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Scotland-India research collaboration delivers clean water for primary schools

Primary school students will benefit from wastewater treatment and clean water at their school in India thanks to a joint project led by the James Hutton Institute and funded by the Scottish Government.

While visiting India, Scotland's Deputy First Minister John Swinney welcomed the pioneering sanitation system to improve conditions for 206 pupils and 10 staff at Berambadi Primary School in Karnataka.

Views sought on local issues and quality of life in Scottish communities

Social scientists of the James Hutton Institute and Scotland's Rural College are seeking people’s views about wellbeing, local issues and quality of life in Scottish communities, in a drive to improve currently-available data and inform policy development and implementation.

Jonathan Hopkins, a researcher of the Institute's Social, Economic and Geographical Sciences group in Aberdeen, said: "The size of the ‘evidence base’ required for place-based policy in Scotland could be very large, as a wide range of issues affect people and society.

Fungi’s lost data being found thanks to Species Hypothesis

There is no generally agreed upon, up-to-date system for fungal classification, with several different, partly incompatible classification systems used across many mycological resources. This confusion is partly due to the vast number of unidentifiable fungal species that are recovered in any molecular analysis of environmental samples. The DNA sequence database (UNITE) has created the concept of Species Hypothesis (SH) with a view to linking and communicating data representing this dark taxonomy.

East Ayrshire farmer wins Nature of Scotland Food and Farming Award

John Dalziel, of Common Farm in East Ayrshire, has picked up the Nature of Scotland 2018 Food and Farming Award, sponsored by the James Hutton Institute, for his efforts to integrate wildlife conservation into his successful farming system and his work with partners to restore peatlands, create wetlands and conserve curlews.

The award was presented by Professor Colin Campbell, Chief Executive of the James Hutton Institute, at a ceremony held at the Edinburgh Sheraton Grand Hotel with 48 finalists and more than 330 guests in attendance.

James Hutton Institute welcomes Tay Cities Deal funding boost

The James Hutton Institute has today welcomed the signing of the heads of terms of the Tay Cities Deal, which is expected to bring a £700 million investment into Tayside and Angus and create 6,000 direct jobs in the area.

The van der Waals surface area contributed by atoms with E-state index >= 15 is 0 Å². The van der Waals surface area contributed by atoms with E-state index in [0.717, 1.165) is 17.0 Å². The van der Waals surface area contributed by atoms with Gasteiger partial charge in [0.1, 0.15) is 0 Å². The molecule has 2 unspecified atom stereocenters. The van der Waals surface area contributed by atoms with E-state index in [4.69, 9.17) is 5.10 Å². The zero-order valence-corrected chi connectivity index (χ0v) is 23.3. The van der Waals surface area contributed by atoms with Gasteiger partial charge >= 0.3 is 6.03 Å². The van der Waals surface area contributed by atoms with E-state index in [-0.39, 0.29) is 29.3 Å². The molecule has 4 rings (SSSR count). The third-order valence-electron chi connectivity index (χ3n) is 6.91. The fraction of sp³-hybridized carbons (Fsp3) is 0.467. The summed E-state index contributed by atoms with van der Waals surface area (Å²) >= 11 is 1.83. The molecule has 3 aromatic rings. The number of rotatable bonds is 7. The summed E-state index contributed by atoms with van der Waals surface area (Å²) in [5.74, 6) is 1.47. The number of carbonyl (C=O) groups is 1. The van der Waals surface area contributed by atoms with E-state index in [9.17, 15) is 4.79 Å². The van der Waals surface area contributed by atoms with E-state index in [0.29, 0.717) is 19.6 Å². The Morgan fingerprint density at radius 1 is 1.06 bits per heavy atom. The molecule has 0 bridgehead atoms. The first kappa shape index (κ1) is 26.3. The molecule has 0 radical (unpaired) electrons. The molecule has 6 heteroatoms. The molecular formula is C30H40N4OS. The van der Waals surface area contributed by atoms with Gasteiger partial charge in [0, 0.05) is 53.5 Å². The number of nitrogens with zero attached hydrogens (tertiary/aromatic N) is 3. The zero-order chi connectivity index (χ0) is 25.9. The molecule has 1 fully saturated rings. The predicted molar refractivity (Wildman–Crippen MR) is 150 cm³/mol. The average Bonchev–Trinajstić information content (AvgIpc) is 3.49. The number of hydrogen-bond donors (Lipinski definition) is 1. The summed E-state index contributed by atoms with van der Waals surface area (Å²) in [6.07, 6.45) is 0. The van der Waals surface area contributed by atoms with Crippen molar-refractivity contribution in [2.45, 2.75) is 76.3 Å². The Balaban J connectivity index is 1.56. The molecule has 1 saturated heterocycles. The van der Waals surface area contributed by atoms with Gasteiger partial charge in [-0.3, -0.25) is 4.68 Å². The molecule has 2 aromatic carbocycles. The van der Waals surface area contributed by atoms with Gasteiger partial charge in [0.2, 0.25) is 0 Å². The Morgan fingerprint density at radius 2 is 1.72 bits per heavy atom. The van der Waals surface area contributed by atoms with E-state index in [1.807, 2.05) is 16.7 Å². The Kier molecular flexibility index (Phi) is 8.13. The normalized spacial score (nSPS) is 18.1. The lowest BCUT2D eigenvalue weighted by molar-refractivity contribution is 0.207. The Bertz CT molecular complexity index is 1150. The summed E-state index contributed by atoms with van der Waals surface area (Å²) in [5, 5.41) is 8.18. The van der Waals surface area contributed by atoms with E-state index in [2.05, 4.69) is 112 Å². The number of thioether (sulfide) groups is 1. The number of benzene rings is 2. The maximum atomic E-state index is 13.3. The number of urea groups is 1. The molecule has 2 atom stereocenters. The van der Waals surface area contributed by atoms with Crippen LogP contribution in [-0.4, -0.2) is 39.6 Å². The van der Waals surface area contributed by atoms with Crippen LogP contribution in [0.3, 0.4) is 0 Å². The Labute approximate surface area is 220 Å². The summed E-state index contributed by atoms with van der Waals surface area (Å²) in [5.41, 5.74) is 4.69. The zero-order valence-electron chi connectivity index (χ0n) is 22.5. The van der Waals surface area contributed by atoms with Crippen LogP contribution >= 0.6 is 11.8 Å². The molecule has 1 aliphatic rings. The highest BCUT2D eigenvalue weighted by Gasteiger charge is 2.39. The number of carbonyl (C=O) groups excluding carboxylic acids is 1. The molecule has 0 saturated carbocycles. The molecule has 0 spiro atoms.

Included within the funding announcement are the International Barley Hub (IBH) and the Advanced Plant Growth Centre (APGC) research and innovation projects which are set to receive £62m in total, making projects under the Securing our Food Production Capability the highest-funded part of the Deal.

James Hutton Institute wins VIBES climate change award

The James Hutton Institute has won a VIBES – Scottish Environment Business award in the Adaptation to Climate Change category, on account of the work of Hutton researchers in farm innovations to protect the environment, renewable energy projects and the International Barley Hub's efforts to ensure the long-term sustainability of barley supplies in a changing climate.

Professor Lorna Dawson and Mrs Anne Pack honoured at investiture ceremonies

Professor Lorna Dawson, lead soil forensic scientist at the James Hutton Institute, advisor to the Scottish Government on strategic research and SEFARI Gateway lead for the environment, has received her CBE honour from HRH Queen Elizabeth II during an investiture ceremony held at Buckingham Palace.

First announced in the Birthday Honours list, Professor Dawson’s CBE was bestowed for services to soil and forensic science, covering three decades of managing and conducting research in soil and in particular its application within the criminal justice system.

Buntata mobile app profiled in first issue of Global Potato News

Hutton Android app Buntata has been featured in the first issue of Global Potato News, a newly launched international business-to-business magazine serving the entire potato industry from farm to fork.

Originally unveiled in 2017 and named after the Gaelic word for potato, Buntata allows for easy identification of potato pests and diseases and suggests further resources for growers to consult if they want to confirm the diagnosis.

Hutton research contributes to parliamentary report on agriculture trends

Researchers from the James Hutton Institute have contributed to a briefing produced by the Parliamentary Office of Science and Technology (POST) which outlines key drivers of global agricultural trends and the challenge of safeguarding both food production and environmental value in a changing world.

Professor Derek Stewart, Hutton agrifood sector lead and a contributor to the report, said: “These briefings are essential to keep the UK Parliament informed on topics central to our way of life. 

Researchers shine a light into the mechanisms of potato late blight infection

Scientists at the James Hutton Institute, in collaboration with colleagues of the University of Dundee, Huazhong Agricultural University, Heilongjiang Academy of Agricultural Sciences (both China) and Wageningen University (Netherlands), have shed further light into the mechanisms through which the potato blight pathogen interacts with plant cells to promote disease.

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The James Hutton Research Institute is the result of the merger in April 2011 of MLURI and SCRI. This merger formed a new powerhouse for research into food, land use, and climate change.